REC hosts seminar on low-carbon technologies

July 23, 2015

DSC_1232_DMThe REC hosted a seminar on low-carbon technologies on July 6-7, 2015, in cooperation with the Institute for Global Environmental Strategies (IGES) and with the financial support of the Ministry of Environment of the Government of Japan.

The two-day event was planned to assist Japan's continual efforts to reduce GHG emissions and decarbonise the economy through leading technologies. Specifically, the seminar served as a platform for Japanese participants to provide information on the Joint Crediting Mechanism (JCM), a scheme that could help reduce GHG emissions globally. Perspectives and needs for low-carbon technologies in Central and Eastern Europe (CEE) and South Eastern Europe (SEE) were shared, as were the experiences of Japanese organisations implementing JCM-related projects in Asia. In addition, the seminar provided opportunities for networking, cooperation and knowledge sharing among participants.

The seminar attracted a total of 37 participants from Albania, Hungary, Japan, Kosovo*, Lithuania, the former Yugoslav Republic of Macedonia, Romania, Serbia, Slovakia and Turkey. Participants represented public institutions and research centres connected to the energy, environmental protection and climate change sectors. Representatives of international organisations such as the Energy Community Secretariat, KIC InnoEnergy, DNV GL, the Climate Technology Centre and Network (CTCN), the IGES and the REC also delivered presentations at the seminar. Representatives from Japan's private sector also attended.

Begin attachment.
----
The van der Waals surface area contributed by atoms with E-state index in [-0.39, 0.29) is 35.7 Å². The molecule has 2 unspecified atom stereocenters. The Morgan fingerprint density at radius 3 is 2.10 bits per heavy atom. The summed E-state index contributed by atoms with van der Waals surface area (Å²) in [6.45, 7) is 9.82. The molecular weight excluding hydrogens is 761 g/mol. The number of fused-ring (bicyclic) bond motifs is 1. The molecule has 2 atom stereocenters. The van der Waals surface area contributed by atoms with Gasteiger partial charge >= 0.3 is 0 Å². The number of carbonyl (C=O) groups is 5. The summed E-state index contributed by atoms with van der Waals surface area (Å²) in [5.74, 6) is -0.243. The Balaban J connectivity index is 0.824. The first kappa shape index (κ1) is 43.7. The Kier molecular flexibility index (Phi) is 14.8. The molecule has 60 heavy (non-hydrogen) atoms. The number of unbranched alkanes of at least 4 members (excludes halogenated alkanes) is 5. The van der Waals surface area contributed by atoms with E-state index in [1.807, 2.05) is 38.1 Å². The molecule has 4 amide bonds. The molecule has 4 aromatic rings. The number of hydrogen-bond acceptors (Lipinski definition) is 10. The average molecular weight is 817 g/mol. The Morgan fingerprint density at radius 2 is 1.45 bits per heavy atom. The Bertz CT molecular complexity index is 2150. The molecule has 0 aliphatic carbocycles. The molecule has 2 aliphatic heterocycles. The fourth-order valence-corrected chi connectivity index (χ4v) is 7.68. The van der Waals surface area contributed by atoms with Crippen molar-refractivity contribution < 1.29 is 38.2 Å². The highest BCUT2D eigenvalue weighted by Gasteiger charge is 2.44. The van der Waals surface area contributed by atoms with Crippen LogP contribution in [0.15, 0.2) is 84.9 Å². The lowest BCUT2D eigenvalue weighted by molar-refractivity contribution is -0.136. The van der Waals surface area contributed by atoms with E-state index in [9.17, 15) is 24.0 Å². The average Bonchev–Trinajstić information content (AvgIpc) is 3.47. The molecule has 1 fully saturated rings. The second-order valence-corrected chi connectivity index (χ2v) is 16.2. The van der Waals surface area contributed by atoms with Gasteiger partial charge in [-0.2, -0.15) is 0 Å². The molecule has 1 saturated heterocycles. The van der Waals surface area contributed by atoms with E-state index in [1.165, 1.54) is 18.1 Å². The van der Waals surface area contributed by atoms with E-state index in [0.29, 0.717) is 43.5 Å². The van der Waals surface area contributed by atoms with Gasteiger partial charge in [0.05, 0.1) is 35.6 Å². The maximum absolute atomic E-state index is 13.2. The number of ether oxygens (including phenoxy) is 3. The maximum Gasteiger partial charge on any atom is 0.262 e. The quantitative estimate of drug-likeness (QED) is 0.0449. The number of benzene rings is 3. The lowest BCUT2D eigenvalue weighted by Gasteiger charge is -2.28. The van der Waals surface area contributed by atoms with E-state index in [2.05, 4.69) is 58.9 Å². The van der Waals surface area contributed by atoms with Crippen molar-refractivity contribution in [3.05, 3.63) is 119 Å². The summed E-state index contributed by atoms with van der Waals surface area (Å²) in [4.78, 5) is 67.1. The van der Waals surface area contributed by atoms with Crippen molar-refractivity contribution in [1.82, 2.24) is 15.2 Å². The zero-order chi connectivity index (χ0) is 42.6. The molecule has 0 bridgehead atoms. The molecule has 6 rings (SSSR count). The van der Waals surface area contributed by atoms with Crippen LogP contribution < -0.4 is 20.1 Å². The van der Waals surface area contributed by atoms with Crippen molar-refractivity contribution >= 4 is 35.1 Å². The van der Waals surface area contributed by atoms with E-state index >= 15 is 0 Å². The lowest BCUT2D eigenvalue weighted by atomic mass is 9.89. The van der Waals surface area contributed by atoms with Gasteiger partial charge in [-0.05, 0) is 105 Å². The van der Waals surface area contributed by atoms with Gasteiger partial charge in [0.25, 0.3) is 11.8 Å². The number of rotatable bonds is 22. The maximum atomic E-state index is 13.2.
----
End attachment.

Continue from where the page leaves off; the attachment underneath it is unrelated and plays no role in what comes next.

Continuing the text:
Following the first day's opening sessions, four presentations addressed the following topics: the energy situation in CEE and SEE and the need for low-carbon technologies; opportunities for financing low-carbon technology diffusion; an introduction to the JCM; and schemes and cases under the JCM.

The second day featured a breakout session on future perspectives for the diffusion of low-carbon technologies. Breaking into two groups, participants engaged in a lively exchange of views and opinions on environmental protection, climate change and energy. Members of the two groups then answered questions related to prioritised low-carbon technologies in their respective countries and possible international cooperation. The IGES and the REC then summarised the breakout session for seminar participants.

Key messages were delivered at the close of the event, focusing on the successful introduction of the JCM scheme to European participants, and building knowledge of technology needs in the CEE and SEE regions. The exchange of information between Japanese and European participants was a positive outcome, as was the mutual interest among seminar organisers in continued collaboration between Japan and CEE/SEE countries in order to promote low-carbon technologies as a means of combating climate change.